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Age (Dordr). 2015 Jun;37(3):9784. doi: 10.1007/s11357-015-9784-y. Epub 2015 May 5.

Strength training-induced responses in older adults: attenuation of descending neural drive with age.

Author information

1
Department of Circulation and Medical Imaging, Faculty of Medicine, Norwegian University of Science and Technology, Prinsesse Kristinas gt. 3, 7006, Trondheim, Norway, runar.unhjem@gmail.com.

Abstract

Although reductions in resting H-reflex responses and maximal firing frequency suggest that reduced efferent drive may limit muscle strength in elderly, there are currently no reports of V-wave measurements in elderly, reflecting the magnitude of efferent output to the muscle during maximal contraction. Furthermore, it is uncertain whether potential age-related neural deficiencies can be restored by resistance training. We assessed evoked reflex recordings in the triceps surae muscles during rest and maximal voluntary contraction (MVC), rate of force development (RFD), and muscle mass in seven elderly (74 ± 6 years) males before and after 8 weeks of heavy resistance training, contrasted by seven young (24 ± 4 years) male controls. At baseline, m. soleus (SOL) V/M ratio (0.124 ± 0.082 vs. 0.465 ± 0.197, p < 0.05) and H/M ratio (0.379 ± 0.044 vs. 0.486 ± 0.101 p = 0.07) were attenuated in elderly compared to young. Also, SOL H-reflex latency (33.29 ± 2.41 vs. 30.29 ± 0.67 ms, p < 0.05) was longer in elderly. The reduced neural drive was, despite similar leg muscle mass (10.7 ± 1.2 vs. 11.5 ± 1.4 kg), mirrored by lower MVC (158 ± 48 vs. 240 ± 54 Nm, p < 0.05) and RFD (294 ± 126 vs. 533 ± 123 Nm s(-1), p < 0.05) in elderly. In response to training SOL V/M ratio (0.184 ± 0.092, p < 0.05) increased in the elderly, yet only to a level ~40 % of the young. This was accompanied by increased MVC (190 ± 70 Nm, p < 0.05) and RFD (401 ± 147 Nm[Symbol: see text]s(-1), p < 0.05) to levels of ~80 % and ~75 % of the young. H/M ratio remained unchanged. These findings suggest that changes in supraspinal activation play a significant role in the age-related changes in muscle strength. Furthermore, this motor system impairment can to some extent be improved by heavy resistance training.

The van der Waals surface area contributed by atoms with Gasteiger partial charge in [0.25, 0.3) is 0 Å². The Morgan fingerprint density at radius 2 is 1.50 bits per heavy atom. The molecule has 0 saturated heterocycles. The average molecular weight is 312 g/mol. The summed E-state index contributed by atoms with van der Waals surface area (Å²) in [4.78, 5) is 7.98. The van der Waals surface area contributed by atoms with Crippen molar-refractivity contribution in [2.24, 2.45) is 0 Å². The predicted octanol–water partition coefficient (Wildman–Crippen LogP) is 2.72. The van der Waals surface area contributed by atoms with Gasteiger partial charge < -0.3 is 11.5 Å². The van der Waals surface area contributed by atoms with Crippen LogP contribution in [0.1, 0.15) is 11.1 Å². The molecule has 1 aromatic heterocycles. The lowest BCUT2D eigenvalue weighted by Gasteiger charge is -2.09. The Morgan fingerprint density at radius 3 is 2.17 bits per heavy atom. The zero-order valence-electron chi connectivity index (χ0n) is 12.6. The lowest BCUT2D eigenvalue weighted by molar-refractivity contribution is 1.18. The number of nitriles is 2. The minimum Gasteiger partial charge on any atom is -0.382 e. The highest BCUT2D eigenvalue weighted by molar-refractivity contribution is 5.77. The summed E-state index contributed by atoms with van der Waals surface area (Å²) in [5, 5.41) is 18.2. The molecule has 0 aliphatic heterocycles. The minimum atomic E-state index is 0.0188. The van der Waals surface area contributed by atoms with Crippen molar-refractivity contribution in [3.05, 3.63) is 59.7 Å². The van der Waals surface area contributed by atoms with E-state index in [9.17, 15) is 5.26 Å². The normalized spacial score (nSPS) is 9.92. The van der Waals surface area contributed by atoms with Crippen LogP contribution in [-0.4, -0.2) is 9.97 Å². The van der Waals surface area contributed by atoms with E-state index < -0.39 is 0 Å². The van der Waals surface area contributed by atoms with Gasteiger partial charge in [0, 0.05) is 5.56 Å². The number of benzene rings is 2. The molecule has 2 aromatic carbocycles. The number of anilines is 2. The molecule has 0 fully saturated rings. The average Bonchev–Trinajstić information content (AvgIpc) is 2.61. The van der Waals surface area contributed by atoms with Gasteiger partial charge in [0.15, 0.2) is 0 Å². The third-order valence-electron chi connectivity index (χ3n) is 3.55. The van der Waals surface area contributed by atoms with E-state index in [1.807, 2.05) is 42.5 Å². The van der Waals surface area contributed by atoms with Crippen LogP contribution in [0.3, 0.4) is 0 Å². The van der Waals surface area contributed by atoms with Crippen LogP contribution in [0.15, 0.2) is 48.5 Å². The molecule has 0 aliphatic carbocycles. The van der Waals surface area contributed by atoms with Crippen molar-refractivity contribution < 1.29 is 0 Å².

PMID:
25940749
PMCID:
PMC4418975
DOI:
10.1007/s11357-015-9784-y
[Indexed for MEDLINE]
Free PMC Article

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